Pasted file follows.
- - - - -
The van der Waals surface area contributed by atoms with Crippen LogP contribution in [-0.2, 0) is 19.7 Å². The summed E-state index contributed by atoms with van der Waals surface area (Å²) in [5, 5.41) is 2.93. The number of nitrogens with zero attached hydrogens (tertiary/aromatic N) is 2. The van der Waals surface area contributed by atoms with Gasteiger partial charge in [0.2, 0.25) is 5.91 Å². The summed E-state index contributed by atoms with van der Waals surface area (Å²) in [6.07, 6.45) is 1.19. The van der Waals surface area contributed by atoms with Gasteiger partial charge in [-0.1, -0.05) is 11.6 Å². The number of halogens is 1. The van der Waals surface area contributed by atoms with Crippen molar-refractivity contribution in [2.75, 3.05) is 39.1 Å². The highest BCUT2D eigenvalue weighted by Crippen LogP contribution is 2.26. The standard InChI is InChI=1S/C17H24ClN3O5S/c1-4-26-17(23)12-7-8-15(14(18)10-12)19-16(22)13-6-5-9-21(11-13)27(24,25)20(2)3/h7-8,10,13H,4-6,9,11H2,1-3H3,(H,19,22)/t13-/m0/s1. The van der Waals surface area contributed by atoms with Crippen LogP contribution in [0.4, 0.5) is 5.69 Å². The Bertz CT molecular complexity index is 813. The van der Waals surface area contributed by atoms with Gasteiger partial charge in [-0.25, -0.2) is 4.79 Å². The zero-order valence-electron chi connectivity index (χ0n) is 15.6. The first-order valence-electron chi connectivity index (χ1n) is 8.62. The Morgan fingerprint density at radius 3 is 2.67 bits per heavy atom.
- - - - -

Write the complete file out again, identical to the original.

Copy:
The van der Waals surface area contributed by atoms with Crippen LogP contribution in [-0.2, 0) is 19.7 Å². The summed E-state index contributed by atoms with van der Waals surface area (Å²) in [5, 5.41) is 2.93. The number of nitrogens with zero attached hydrogens (tertiary/aromatic N) is 2. The van der Waals surface area contributed by atoms with Gasteiger partial charge in [0.2, 0.25) is 5.91 Å². The summed E-state index contributed by atoms with van der Waals surface area (Å²) in [6.07, 6.45) is 1.19. The van der Waals surface area contributed by atoms with Gasteiger partial charge in [-0.1, -0.05) is 11.6 Å². The number of halogens is 1. The van der Waals surface area contributed by atoms with Crippen molar-refractivity contribution in [2.75, 3.05) is 39.1 Å². The highest BCUT2D eigenvalue weighted by Crippen LogP contribution is 2.26. The standard InChI is InChI=1S/C17H24ClN3O5S/c1-4-26-17(23)12-7-8-15(14(18)10-12)19-16(22)13-6-5-9-21(11-13)27(24,25)20(2)3/h7-8,10,13H,4-6,9,11H2,1-3H3,(H,19,22)/t13-/m0/s1. The van der Waals surface area contributed by atoms with Crippen LogP contribution in [0.4, 0.5) is 5.69 Å². The Bertz CT molecular complexity index is 813. The van der Waals surface area contributed by atoms with Gasteiger partial charge in [-0.25, -0.2) is 4.79 Å². The zero-order valence-electron chi connectivity index (χ0n) is 15.6. The first-order valence-electron chi connectivity index (χ1n) is 8.62. The Morgan fingerprint density at radius 3 is 2.67 bits per heavy atom.